Lean Thinking

21 July 2015

Coach Addiction

Written by Published in Agile

Agile coaches help teams. Right? Having a coach to help guide a team means they are more likely to become a successful, high performing agile team. Right? That's why organisations are prepared to pay for agile coaches. But is there a down side to coaching? Can coaching hinder a team, rather than help it?

Imagine, if you will, a team. They are on about sprint 20, you are their new agile coach, taking over after the last one left. You are observing a retrospective and they are doing what they should be doing - working out what went well, and what didn't. "Why", you are thinking, "do they need a coach after 20 sprints? They seem to be doing fine". Then they get to the "what should we change for next time" bit, and all eyes in the room turn to you. "This is where you, as our coach, tell us what to do so we can get better" they say. "Work it out", you say, "Self-organise around the problem and solve it". "No", they say, "you have to tell us what to do". Then you notice that there is no sprint planning scheduled for the next sprint. "That's your job" the team says. "You tell us what to do and we do it". Welcome to the dark world of coach addiction.

Written by Published in Agile

First up, a huge thanks to Mike Pollard for the inspiration on this one. This all started with a meeting invite from Mike to set up some experiments in organisational change. We all know that organisational change is hard. Organisations tend to resist change so doing any sort of substantial change is a lot of work, and also prone to failure as organisations slip quietly back into their old way of doing things. Since real agile success relies somewhat on changing some pretty fundamental things in the organisation, this has always been a pretty major limiting factor in agile adoptions - success relies on change and is limited by how much change we can introduce. Change is hard which limits the amount of success we can have.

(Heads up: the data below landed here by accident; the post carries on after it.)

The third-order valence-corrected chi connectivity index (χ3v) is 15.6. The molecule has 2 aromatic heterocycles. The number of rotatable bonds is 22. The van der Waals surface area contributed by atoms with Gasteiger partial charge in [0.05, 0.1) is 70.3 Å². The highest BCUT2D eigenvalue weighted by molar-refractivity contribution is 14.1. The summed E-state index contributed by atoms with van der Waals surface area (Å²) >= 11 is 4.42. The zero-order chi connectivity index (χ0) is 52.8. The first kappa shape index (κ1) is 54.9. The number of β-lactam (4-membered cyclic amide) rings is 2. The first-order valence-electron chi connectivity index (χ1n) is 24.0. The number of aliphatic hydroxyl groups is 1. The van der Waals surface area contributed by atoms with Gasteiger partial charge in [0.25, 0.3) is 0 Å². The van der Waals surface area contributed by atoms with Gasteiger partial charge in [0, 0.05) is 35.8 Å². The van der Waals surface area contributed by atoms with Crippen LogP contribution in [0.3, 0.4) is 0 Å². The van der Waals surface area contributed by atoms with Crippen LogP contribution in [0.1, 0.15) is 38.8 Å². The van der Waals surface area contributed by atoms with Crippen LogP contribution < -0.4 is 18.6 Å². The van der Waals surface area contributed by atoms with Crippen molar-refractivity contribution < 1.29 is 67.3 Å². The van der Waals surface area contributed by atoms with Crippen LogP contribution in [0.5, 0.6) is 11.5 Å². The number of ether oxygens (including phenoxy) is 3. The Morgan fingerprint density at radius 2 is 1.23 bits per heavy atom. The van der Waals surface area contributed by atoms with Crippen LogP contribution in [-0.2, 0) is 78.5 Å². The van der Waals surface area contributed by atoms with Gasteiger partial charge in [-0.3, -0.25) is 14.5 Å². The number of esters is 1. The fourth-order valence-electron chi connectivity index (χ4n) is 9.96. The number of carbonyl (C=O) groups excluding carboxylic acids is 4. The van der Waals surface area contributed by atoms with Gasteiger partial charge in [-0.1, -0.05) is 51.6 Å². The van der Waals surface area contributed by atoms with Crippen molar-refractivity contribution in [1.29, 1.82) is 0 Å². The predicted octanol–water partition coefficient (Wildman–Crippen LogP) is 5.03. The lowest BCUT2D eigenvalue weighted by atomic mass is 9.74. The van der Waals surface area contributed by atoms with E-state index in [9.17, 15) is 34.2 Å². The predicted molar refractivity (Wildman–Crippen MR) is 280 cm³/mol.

Mike's idea was quite simple - rather than try to change the whole organisation, why not set up some small experiments instead? That gives the organisation a low risk way to see what works and what doesn't. Once we have some successful experiments we should have some good, hard data to back us up when we push for a wider rollout.

Written by Published in Agile

We have all heard about the Release Train as a concept for managing agile at scale. It's a pretty good metaphor. A train leaves the station according to a set timetable. The passengers fill up the train when they are ready to depart and if you arrive late, you miss the train and catch the next one. Software releases under a release train work the same way - the train leaves the station (releases to production) according to a set timetable. While waiting, the train gets filled with completed features and if a feature arrives late, it waits for the next train.

Not a bad metaphor, and, for some businesses, not a bad way to organise a release cadence either. However, for other businesses, a release cadence like that is not appropriate. It may be too fast. Or too slow. Maybe what you need isn't a train, but a metro. On a metro, smaller trains arrive and leave so frequently that no timetables are needed. Just turn up and hop on the next train. Or is your release more like an ocean liner? Their arrival and departure is large, infrequent and marked by a lot of fanfare (and more than a little cursing by those doing the hard work of steering the thing in).

Written by Published in Agile

In the agile community we love fast. Fast feedback, fast delivery. Fast is good. Slow is bad. Why then is the most common complaint I get about agile - "All this team stuff distracts me from writing code. We can't deliver fast if I can't write code". That's a good point. We are taking our devs away from coding to some extent. In an agile team they can’t just sit down in a corner with their headphones on and just cut code solidly for a week. There's a lot of team interaction that has to go on to make the team run smoothly.

So are we, by doing agile, slowing down delivery of code? Quite possibly yes. But what about fast delivery? How can we say we are about delivering fast but slow down the people who are actually delivering the code? The thing is, we don't actually deliver code. If we just delivered code we would go out of business. What we deliver is working, tested, fit for purpose code. More fundamentally than that, what we deliver is business value, not code. Agile is all about speeding the delivery of value, not the delivery of code.

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